Having fallen from God and being exiled to the earth outside of Paradise, man also found himself at the mercy of various external animosities: sickness, sadness, despondency, and labor have become man’s companions. The royal power of man over nature has also been shaken. All living things, having come out of the state of subordination to the first people, “armed themselves against them… Animals, even the reptiles, rebelled against the transgressors and violators of the Divine will… Everything is now at enmity with them.”
But, according to St. Stephan, the Lord didn’t abandon His creation. Despite his falling away from God, the damage to the image of God, and his falling under the power of the curse and death, he was again “destined to be born of the Spirit (cf. Jn. 3:8) and again sense the joy of eternal life within himself.” While still in Paradise, immediately after the fall, the Lord calls man to repentance and the healing of the sin he committed, but Adam proved to be indifferent to this call of God. In order to heal the distorted nature of man and to turn mankind to salvation, God Himself becomes man. Faith in the coming Savior has permeated the entire existence of mankind on earth from the moment of his expulsion from Paradise. Christ, having taken on human nature, united us with Himself and through this the whole of mankind was reconciled with God. Through the atoning sacrifice, Christ, having taken our sins upon Himself, gave man the possibility of transfiguring his soul. Without Christ, no man can be reborn to spiritual life and enlightenment from above. Only the Savior leads man “into the knowledge of the truth and instills in us the hope of eternal life.”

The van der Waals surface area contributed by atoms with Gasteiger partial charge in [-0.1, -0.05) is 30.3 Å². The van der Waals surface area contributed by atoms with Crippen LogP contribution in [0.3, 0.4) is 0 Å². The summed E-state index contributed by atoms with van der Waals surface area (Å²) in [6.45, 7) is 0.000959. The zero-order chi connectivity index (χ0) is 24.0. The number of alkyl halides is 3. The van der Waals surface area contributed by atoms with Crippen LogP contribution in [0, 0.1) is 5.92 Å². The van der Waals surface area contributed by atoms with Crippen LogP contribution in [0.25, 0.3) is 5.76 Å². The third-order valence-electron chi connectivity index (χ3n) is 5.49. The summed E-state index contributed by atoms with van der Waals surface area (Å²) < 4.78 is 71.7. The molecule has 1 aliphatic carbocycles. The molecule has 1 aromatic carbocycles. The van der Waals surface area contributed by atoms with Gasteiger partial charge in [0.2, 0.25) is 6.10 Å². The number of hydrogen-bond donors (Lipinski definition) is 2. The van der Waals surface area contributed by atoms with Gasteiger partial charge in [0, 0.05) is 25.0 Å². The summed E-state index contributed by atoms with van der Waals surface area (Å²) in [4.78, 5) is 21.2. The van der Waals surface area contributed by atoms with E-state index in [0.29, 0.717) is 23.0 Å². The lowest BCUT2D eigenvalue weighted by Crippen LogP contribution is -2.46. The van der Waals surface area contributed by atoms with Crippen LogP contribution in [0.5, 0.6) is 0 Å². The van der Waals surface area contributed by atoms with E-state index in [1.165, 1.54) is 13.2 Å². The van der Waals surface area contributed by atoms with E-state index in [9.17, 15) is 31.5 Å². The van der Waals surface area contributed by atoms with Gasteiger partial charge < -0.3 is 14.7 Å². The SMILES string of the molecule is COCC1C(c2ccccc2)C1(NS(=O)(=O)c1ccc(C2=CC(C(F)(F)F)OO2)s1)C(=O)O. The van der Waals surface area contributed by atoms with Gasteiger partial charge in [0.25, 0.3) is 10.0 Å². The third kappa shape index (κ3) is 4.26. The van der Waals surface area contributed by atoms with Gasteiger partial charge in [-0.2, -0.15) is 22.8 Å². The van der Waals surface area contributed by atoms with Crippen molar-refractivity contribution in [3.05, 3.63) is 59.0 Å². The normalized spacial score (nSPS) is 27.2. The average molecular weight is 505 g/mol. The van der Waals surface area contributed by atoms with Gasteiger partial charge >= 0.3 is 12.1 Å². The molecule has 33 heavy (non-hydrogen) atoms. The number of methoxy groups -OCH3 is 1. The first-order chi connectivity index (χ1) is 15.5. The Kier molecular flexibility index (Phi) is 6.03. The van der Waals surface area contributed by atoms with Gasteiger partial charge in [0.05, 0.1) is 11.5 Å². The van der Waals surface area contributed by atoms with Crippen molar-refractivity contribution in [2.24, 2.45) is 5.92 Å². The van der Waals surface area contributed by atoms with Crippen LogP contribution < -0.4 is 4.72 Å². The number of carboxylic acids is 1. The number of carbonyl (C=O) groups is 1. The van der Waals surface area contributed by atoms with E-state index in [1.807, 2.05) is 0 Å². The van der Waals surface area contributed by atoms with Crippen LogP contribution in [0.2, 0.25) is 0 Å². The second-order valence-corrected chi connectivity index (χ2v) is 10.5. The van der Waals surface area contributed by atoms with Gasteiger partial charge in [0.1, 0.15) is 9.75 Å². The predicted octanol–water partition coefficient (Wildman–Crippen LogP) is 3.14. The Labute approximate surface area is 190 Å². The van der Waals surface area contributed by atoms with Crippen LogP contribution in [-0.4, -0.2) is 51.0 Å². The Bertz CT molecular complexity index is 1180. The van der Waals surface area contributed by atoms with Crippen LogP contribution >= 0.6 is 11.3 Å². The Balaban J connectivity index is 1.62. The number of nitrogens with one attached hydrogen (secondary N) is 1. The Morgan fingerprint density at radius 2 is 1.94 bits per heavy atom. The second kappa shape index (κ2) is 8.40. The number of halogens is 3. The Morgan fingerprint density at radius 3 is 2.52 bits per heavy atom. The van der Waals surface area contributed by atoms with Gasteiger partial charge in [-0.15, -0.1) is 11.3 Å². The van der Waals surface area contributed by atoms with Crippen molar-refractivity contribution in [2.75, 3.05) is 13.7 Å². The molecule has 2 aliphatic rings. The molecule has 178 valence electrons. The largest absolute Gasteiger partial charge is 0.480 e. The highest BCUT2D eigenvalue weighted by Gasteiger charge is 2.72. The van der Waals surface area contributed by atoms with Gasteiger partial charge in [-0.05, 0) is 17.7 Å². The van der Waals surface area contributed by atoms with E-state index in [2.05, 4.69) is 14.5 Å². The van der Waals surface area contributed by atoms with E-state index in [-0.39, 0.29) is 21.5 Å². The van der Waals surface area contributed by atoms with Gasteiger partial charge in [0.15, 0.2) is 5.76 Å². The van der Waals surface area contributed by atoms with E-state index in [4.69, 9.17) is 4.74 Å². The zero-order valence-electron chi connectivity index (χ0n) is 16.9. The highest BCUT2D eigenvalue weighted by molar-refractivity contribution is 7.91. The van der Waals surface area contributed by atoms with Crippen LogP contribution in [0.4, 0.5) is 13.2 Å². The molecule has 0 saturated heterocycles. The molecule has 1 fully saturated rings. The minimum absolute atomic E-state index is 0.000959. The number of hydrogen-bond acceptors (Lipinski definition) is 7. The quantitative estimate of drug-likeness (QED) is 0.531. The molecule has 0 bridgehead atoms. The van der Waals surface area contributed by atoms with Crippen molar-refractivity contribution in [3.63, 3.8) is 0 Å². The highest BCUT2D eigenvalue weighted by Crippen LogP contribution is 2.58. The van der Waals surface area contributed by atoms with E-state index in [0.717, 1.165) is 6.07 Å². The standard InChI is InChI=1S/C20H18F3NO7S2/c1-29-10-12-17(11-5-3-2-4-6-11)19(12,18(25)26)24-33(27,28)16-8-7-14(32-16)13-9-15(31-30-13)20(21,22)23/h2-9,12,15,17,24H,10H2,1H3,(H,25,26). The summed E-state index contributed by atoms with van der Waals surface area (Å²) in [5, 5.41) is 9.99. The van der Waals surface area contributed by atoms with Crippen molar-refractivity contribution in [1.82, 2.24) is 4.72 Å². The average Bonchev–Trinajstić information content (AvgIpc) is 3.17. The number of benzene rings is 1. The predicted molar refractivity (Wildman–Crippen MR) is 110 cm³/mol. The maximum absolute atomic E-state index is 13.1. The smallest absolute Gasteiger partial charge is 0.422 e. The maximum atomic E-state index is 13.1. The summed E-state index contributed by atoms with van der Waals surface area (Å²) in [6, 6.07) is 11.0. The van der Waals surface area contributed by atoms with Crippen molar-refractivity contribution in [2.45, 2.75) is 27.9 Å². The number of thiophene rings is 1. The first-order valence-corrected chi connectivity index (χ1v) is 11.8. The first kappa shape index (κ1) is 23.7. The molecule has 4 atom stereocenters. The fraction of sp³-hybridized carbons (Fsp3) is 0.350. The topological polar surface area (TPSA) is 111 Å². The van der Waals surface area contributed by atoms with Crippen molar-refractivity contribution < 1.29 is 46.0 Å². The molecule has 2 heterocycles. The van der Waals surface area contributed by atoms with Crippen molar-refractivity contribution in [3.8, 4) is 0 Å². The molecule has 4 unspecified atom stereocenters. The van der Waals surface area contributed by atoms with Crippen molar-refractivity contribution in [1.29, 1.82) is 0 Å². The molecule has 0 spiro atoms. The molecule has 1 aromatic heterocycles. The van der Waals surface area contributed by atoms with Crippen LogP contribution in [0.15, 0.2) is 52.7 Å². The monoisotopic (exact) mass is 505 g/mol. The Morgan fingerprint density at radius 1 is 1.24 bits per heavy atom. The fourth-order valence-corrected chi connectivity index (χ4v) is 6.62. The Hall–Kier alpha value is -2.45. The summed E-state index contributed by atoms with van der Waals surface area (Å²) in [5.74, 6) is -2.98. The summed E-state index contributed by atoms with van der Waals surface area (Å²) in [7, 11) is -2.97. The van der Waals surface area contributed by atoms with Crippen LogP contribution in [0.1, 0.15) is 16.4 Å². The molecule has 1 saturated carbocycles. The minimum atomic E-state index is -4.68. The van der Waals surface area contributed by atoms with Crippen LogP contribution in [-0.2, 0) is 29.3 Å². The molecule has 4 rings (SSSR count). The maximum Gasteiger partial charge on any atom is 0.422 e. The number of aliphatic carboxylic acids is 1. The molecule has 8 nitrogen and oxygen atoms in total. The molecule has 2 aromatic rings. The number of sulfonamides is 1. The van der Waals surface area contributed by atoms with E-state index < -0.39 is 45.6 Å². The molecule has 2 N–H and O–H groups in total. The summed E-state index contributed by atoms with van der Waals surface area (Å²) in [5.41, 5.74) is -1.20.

But in order for man to become a partaker of the fruits of the atoning sacrifice of our Lord Jesus Christ, he has to accept his Savior. St. Stephan teaches that through Christ a man who believes and is born in the water of Baptism is adopted to the Son of God. This right is given to man by faith in Christ, and by accepting Him, everyone can become a child of God (cf. Jn. 1:12). The Son of God, consubstantial with the Father, having become man, “so united us with Himself and reconciled us (cf. 2 Cor. 5:19) that He called us His brothers (Heb. 2:11), and gave us the Spirit of adoption, by Whom we cry: Abba, Father! (Rom. 8:15).